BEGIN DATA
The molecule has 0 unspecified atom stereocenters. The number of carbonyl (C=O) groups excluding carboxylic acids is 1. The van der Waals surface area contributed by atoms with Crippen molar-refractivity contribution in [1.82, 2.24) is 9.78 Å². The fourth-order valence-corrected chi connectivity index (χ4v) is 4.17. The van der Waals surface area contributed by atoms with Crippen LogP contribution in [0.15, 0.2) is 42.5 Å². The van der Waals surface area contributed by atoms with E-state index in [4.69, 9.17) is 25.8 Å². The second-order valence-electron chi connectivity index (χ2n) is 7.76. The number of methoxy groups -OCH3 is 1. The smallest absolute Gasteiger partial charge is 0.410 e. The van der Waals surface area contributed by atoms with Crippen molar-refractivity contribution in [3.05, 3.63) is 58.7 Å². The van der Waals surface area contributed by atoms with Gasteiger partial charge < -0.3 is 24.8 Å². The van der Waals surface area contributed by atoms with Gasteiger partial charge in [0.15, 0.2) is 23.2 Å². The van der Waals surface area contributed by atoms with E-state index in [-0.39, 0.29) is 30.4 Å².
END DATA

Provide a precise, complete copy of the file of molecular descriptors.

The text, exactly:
The molecule has 0 unspecified atom stereocenters. The number of carbonyl (C=O) groups excluding carboxylic acids is 1. The van der Waals surface area contributed by atoms with Crippen molar-refractivity contribution in [1.82, 2.24) is 9.78 Å². The fourth-order valence-corrected chi connectivity index (χ4v) is 4.17. The van der Waals surface area contributed by atoms with Crippen LogP contribution in [0.15, 0.2) is 42.5 Å². The van der Waals surface area contributed by atoms with E-state index in [4.69, 9.17) is 25.8 Å². The second-order valence-electron chi connectivity index (χ2n) is 7.76. The number of methoxy groups -OCH3 is 1. The smallest absolute Gasteiger partial charge is 0.410 e. The van der Waals surface area contributed by atoms with Crippen molar-refractivity contribution in [3.05, 3.63) is 58.7 Å². The van der Waals surface area contributed by atoms with Gasteiger partial charge < -0.3 is 24.8 Å². The van der Waals surface area contributed by atoms with Gasteiger partial charge in [0.15, 0.2) is 23.2 Å². The van der Waals surface area contributed by atoms with E-state index in [-0.39, 0.29) is 30.4 Å².